EPA will continue to monitor Sterigenics emissions

By Kevin Beese Staff Reporter

Neringa Zymancius and other members of the Stop Sterigenics citizens group call on U.S. Environmental Protection Agency officials to take action action against Sterigenics, a medical supply sterilization company in Willowbrook, and not just monitor its emissions. “We are not your guinea pigs,” Zymancius said. (Kevin Beese/Chronicle Media photo)

Jacquie Harding believes living in the footprint of a sterilization company’s air emissions played a role in her being diagnosed with pancreatic cancer three years ago.

Harding, who was a senior manager with the federal government for 37 years, said finding a house in La Grange in 1989 may have been the worst thing for her health. She said years of breathing emissions of ethylene oxide, a known carcinogen, from Sterigenics, a sterilization company in nearby Willowbrook, took a toll on her health.

“The timing makes it more than a coincidence,” Harding told the Chronicle following a U.S. Environmental Protection Agency community forum Thursday (Nov. 29) in Willowbrook about Sterigenics. She believes that nearly 30 years of breathing in emissions from the sterilization company led to her cancer diagnosis in 2015.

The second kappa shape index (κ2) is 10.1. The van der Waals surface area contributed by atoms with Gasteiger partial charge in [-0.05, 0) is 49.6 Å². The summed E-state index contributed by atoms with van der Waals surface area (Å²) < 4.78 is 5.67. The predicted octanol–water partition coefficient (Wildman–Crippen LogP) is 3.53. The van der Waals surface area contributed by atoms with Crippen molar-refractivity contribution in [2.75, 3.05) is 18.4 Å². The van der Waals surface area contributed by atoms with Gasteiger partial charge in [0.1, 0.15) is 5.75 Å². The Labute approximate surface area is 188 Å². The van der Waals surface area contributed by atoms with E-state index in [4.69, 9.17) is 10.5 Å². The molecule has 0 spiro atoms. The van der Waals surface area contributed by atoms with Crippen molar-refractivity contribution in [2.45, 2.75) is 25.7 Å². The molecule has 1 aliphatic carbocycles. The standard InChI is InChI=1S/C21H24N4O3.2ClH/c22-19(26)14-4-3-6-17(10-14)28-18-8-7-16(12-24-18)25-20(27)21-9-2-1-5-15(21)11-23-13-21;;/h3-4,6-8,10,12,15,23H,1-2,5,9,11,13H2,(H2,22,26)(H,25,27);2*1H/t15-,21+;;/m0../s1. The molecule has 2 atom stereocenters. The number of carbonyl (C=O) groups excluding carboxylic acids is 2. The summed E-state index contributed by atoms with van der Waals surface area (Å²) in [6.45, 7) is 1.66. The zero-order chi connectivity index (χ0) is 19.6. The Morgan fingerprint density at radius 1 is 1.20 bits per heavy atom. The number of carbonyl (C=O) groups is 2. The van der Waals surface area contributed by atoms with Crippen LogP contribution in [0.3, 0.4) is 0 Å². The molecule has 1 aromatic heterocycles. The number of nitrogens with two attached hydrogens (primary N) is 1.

“Thirty years is a long time,” Harding said.

She said many friends living near her in the Southwest Suburbs have been stricken with forms of cancer as well.

During a panel discussion during the forum, Harding spoke out from the audience, urging residents to remain vigilant in seeking answers about the Willowbrook company’s emissions.

“We need to get the information from somewhere,” she said. “… We just need accountability. When you go to people and find out they have cancer, this is crazy.”

A Willowbrook woman, who spoke to the Chronicle on the condition of anonymity, said she has had continual health problems since moving into the area in 1990. She said she was diagnosed with adult asthma three years ago as well as mitochondrial disease, where mutations occur in cells and mitochondria fail to produce enough energy for the body to function properly.